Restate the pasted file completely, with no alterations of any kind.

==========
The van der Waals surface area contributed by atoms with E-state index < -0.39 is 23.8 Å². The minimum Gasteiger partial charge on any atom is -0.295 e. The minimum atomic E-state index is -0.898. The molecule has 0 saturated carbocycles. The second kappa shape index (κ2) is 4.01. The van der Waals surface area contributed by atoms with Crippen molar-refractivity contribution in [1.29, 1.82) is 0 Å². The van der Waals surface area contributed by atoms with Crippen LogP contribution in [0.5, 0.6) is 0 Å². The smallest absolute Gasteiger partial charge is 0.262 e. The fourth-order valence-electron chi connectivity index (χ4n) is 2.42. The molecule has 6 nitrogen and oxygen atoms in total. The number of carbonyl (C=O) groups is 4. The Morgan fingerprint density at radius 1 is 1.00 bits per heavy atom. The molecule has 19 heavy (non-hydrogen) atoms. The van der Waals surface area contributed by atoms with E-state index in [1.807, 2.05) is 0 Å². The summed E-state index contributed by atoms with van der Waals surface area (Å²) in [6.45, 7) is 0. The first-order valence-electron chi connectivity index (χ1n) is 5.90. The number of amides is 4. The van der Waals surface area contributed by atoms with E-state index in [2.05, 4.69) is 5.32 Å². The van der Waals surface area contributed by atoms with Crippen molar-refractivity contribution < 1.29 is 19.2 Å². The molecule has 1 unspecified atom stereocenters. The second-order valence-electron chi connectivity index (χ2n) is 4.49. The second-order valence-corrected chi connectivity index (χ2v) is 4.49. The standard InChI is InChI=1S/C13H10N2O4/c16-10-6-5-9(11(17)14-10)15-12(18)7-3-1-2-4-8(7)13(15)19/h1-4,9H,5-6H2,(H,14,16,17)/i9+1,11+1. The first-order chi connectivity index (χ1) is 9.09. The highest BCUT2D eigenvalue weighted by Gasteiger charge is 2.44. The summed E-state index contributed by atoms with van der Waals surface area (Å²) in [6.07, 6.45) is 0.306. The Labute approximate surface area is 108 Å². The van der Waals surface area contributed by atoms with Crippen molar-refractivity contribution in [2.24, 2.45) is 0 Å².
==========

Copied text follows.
The van der Waals surface area contributed by atoms with E-state index < -0.39 is 23.8 Å². The minimum Gasteiger partial charge on any atom is -0.295 e. The minimum atomic E-state index is -0.898. The molecule has 0 saturated carbocycles. The second kappa shape index (κ2) is 4.01. The van der Waals surface area contributed by atoms with Crippen molar-refractivity contribution in [1.29, 1.82) is 0 Å². The van der Waals surface area contributed by atoms with Crippen LogP contribution in [0.5, 0.6) is 0 Å². The smallest absolute Gasteiger partial charge is 0.262 e. The fourth-order valence-electron chi connectivity index (χ4n) is 2.42. The molecule has 6 nitrogen and oxygen atoms in total. The number of carbonyl (C=O) groups is 4. The Morgan fingerprint density at radius 1 is 1.00 bits per heavy atom. The molecule has 19 heavy (non-hydrogen) atoms. The van der Waals surface area contributed by atoms with E-state index in [1.807, 2.05) is 0 Å². The summed E-state index contributed by atoms with van der Waals surface area (Å²) in [6.45, 7) is 0. The first-order valence-electron chi connectivity index (χ1n) is 5.90. The number of amides is 4. The van der Waals surface area contributed by atoms with E-state index in [2.05, 4.69) is 5.32 Å². The van der Waals surface area contributed by atoms with Crippen molar-refractivity contribution < 1.29 is 19.2 Å². The molecule has 1 unspecified atom stereocenters. The second-order valence-electron chi connectivity index (χ2n) is 4.49. The second-order valence-corrected chi connectivity index (χ2v) is 4.49. The standard InChI is InChI=1S/C13H10N2O4/c16-10-6-5-9(11(17)14-10)15-12(18)7-3-1-2-4-8(7)13(15)19/h1-4,9H,5-6H2,(H,14,16,17)/i9+1,11+1. The first-order chi connectivity index (χ1) is 9.09. The highest BCUT2D eigenvalue weighted by Gasteiger charge is 2.44. The summed E-state index contributed by atoms with van der Waals surface area (Å²) in [6.07, 6.45) is 0.306. The Labute approximate surface area is 108 Å². The van der Waals surface area contributed by atoms with Crippen molar-refractivity contribution in [2.24, 2.45) is 0 Å².